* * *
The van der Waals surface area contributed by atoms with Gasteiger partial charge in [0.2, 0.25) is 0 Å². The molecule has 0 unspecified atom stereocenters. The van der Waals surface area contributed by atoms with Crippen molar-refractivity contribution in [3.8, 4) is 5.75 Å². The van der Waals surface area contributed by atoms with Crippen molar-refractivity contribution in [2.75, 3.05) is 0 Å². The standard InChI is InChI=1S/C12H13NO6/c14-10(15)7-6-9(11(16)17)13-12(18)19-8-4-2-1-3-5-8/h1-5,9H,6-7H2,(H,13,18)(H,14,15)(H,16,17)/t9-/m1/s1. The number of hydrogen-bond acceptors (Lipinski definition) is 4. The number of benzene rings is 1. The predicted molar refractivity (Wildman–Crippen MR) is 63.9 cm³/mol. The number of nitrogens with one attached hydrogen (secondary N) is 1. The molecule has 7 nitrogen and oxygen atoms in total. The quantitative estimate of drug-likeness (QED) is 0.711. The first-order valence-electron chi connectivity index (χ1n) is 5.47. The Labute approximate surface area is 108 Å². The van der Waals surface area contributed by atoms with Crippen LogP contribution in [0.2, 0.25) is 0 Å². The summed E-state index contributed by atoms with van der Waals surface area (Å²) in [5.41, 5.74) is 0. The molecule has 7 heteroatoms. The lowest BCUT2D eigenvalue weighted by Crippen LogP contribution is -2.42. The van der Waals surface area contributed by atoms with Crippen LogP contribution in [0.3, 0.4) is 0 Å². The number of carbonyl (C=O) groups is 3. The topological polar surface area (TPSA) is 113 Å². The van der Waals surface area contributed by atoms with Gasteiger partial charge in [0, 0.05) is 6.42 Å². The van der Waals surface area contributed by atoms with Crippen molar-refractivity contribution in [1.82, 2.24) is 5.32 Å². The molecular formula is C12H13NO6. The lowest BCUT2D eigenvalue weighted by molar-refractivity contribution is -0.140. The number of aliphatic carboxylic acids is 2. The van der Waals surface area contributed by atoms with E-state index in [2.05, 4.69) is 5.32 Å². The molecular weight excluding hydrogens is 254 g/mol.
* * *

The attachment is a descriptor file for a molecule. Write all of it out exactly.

The van der Waals surface area contributed by atoms with Gasteiger partial charge in [0.2, 0.25) is 0 Å². The molecule has 0 unspecified atom stereocenters. The van der Waals surface area contributed by atoms with Crippen molar-refractivity contribution in [3.8, 4) is 5.75 Å². The van der Waals surface area contributed by atoms with Crippen molar-refractivity contribution in [2.75, 3.05) is 0 Å². The standard InChI is InChI=1S/C12H13NO6/c14-10(15)7-6-9(11(16)17)13-12(18)19-8-4-2-1-3-5-8/h1-5,9H,6-7H2,(H,13,18)(H,14,15)(H,16,17)/t9-/m1/s1. The number of hydrogen-bond acceptors (Lipinski definition) is 4. The number of benzene rings is 1. The predicted molar refractivity (Wildman–Crippen MR) is 63.9 cm³/mol. The number of nitrogens with one attached hydrogen (secondary N) is 1. The molecule has 7 nitrogen and oxygen atoms in total. The quantitative estimate of drug-likeness (QED) is 0.711. The first-order valence-electron chi connectivity index (χ1n) is 5.47. The Labute approximate surface area is 108 Å². The van der Waals surface area contributed by atoms with Crippen LogP contribution in [0.2, 0.25) is 0 Å². The summed E-state index contributed by atoms with van der Waals surface area (Å²) in [5.41, 5.74) is 0. The molecule has 7 heteroatoms. The lowest BCUT2D eigenvalue weighted by Crippen LogP contribution is -2.42. The van der Waals surface area contributed by atoms with Crippen LogP contribution in [0.3, 0.4) is 0 Å². The number of carbonyl (C=O) groups is 3. The topological polar surface area (TPSA) is 113 Å². The van der Waals surface area contributed by atoms with Gasteiger partial charge in [0, 0.05) is 6.42 Å². The van der Waals surface area contributed by atoms with Crippen molar-refractivity contribution in [1.82, 2.24) is 5.32 Å². The molecular formula is C12H13NO6. The lowest BCUT2D eigenvalue weighted by molar-refractivity contribution is -0.140. The number of aliphatic carboxylic acids is 2. The van der Waals surface area contributed by atoms with E-state index in [2.05, 4.69) is 5.32 Å². The molecular weight excluding hydrogens is 254 g/mol.